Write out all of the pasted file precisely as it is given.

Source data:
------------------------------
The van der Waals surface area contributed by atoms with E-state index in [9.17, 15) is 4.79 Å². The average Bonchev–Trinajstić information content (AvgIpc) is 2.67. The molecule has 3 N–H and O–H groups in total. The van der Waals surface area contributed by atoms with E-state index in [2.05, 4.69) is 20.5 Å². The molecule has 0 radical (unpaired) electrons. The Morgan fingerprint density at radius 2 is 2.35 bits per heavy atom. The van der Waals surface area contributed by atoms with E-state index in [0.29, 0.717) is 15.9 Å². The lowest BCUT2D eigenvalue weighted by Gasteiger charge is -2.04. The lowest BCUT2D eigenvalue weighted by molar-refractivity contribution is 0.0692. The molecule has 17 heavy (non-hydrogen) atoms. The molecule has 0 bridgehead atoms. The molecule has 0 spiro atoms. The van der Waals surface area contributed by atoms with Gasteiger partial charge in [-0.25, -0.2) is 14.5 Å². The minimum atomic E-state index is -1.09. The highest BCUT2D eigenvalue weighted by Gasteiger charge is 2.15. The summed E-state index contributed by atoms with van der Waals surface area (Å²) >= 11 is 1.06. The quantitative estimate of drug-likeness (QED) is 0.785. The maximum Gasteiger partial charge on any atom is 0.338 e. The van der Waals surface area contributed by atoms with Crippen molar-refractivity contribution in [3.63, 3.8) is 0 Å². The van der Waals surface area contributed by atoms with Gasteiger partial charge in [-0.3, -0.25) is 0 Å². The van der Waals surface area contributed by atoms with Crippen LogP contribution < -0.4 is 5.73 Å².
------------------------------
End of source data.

The van der Waals surface area contributed by atoms with E-state index in [9.17, 15) is 4.79 Å². The average Bonchev–Trinajstić information content (AvgIpc) is 2.67. The molecule has 3 N–H and O–H groups in total. The van der Waals surface area contributed by atoms with E-state index in [2.05, 4.69) is 20.5 Å². The molecule has 0 radical (unpaired) electrons. The Morgan fingerprint density at radius 2 is 2.35 bits per heavy atom. The van der Waals surface area contributed by atoms with E-state index in [0.29, 0.717) is 15.9 Å². The lowest BCUT2D eigenvalue weighted by Gasteiger charge is -2.04. The lowest BCUT2D eigenvalue weighted by molar-refractivity contribution is 0.0692. The molecule has 17 heavy (non-hydrogen) atoms. The molecule has 0 bridgehead atoms. The molecule has 0 spiro atoms. The van der Waals surface area contributed by atoms with Gasteiger partial charge in [-0.25, -0.2) is 14.5 Å². The minimum atomic E-state index is -1.09. The highest BCUT2D eigenvalue weighted by Gasteiger charge is 2.15. The summed E-state index contributed by atoms with van der Waals surface area (Å²) >= 11 is 1.06. The quantitative estimate of drug-likeness (QED) is 0.785. The maximum Gasteiger partial charge on any atom is 0.338 e. The van der Waals surface area contributed by atoms with Crippen molar-refractivity contribution in [3.63, 3.8) is 0 Å². The van der Waals surface area contributed by atoms with Gasteiger partial charge in [-0.3, -0.25) is 0 Å². The van der Waals surface area contributed by atoms with Crippen LogP contribution < -0.4 is 5.73 Å².